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The Tacoma Narrows bridge spanned 335-853-335 meters, and was a unique - not to say daring - structure, even for that age of daring structures.  The Gallopin' Gertie had quite extreme characteristic ratios: width-to-span 1/72 (1/47 for Golden Gate bridge), depth-to-span -1/350 vs. a "conventional" 1/30. 

At the time, the third-party review had warned about the potential danger of such design, but was essentially self-muffed,
apparently, due to the authority of the bridge designer (famous suspension bridge engineer Leon Moiseiff).    The Tacoma Narrows Bridge "galloped" from the time of construction, nauseating the workers; it collapsed less than 6 months after opening under a 40MPH wind.

The subsequent investigation resulted in wider development of the wind-tunnel testing, which helped to recognize flutter and inadequate torsional stiffness as the main causes of collapse.   Ever since then, the cross-sections of the long-span bridges were aerodynamically shaped and/or very rigid.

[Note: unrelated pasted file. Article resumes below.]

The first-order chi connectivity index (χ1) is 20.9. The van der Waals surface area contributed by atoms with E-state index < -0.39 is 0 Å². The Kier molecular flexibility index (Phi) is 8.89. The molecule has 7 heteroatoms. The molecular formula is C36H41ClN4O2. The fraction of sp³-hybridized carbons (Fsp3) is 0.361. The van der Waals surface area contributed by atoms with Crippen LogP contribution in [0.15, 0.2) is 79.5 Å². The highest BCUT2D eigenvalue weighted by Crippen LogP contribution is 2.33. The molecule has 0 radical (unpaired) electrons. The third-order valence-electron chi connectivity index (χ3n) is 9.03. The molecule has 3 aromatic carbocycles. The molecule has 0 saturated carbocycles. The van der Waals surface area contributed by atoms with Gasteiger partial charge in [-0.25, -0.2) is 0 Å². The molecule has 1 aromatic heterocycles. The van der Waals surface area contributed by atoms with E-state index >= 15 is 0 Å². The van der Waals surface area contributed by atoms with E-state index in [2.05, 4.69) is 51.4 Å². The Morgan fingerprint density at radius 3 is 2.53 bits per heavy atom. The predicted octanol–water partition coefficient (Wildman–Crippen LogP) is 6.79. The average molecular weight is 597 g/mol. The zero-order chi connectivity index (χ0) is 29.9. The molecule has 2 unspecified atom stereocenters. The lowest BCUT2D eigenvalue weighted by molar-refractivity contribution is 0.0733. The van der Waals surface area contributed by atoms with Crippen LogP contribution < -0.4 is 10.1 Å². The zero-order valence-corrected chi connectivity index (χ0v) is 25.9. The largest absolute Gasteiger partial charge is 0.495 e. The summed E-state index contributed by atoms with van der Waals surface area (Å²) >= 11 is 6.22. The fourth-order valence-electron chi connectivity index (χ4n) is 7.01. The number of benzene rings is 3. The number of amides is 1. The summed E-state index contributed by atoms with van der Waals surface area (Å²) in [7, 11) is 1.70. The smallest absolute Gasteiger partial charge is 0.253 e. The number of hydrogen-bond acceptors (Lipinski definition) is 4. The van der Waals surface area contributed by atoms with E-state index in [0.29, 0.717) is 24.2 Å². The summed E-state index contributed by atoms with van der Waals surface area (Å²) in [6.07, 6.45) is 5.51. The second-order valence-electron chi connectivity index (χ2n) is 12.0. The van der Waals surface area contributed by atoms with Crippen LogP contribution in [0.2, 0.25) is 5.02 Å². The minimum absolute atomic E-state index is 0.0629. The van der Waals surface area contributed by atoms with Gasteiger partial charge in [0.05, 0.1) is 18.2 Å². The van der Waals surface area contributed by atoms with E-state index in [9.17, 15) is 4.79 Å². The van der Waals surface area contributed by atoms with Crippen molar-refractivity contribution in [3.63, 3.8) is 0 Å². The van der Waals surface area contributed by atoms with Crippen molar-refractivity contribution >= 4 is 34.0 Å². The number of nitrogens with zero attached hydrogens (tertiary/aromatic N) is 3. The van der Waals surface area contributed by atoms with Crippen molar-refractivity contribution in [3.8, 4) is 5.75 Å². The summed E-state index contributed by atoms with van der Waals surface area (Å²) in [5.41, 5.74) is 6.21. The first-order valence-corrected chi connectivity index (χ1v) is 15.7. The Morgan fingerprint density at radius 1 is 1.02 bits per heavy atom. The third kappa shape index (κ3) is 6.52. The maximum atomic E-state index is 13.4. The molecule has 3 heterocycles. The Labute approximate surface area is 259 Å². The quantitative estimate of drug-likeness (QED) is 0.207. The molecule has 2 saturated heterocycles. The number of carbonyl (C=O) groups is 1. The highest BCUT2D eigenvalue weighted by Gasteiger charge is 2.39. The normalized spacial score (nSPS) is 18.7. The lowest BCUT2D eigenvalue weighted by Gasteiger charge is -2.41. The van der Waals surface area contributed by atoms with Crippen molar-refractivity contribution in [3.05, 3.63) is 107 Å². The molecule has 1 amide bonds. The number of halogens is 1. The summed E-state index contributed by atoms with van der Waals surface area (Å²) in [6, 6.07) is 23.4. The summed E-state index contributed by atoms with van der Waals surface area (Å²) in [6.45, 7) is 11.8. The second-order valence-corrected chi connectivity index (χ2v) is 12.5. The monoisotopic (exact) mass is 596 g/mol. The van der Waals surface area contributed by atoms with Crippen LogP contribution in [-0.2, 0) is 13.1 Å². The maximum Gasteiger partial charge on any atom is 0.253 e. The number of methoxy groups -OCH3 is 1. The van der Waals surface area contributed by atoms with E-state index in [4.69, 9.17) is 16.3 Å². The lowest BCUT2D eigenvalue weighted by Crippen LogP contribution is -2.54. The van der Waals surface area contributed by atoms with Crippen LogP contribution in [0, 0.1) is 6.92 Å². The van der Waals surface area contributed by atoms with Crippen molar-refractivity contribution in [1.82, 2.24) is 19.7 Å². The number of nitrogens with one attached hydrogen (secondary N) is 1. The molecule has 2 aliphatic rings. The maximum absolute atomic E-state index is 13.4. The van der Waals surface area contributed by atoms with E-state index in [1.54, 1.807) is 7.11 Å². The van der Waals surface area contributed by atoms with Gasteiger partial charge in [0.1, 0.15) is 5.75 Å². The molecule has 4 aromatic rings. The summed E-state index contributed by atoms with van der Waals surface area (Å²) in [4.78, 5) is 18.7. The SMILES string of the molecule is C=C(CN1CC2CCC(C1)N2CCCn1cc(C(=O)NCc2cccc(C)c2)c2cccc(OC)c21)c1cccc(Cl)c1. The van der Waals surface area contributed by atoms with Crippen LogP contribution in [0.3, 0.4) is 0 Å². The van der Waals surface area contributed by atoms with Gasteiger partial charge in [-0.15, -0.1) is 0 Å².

The bridge in Volgograd was built 70 years after Tacoma, and is nothing unique (may be, except for its price tag), with girders spanning 150m and considerable width and depth.  If I understand correctly, the wind at the time of the incident was about 14 m/sec (31MPH). The mode of oscillations is quite similar to Tacoma, and seems to look like flutter. 

I already asked, and hope to get an answer from,
one of the leading vibration experts regarding that phenomenon.  I also hope that, for the sake of all bridge designers and the safety of the general public, the impending investigation of this bridge will be more transparent and less politicized that those of other recent structural failures in Russia.    

Steve Gordin SE
Irvine CA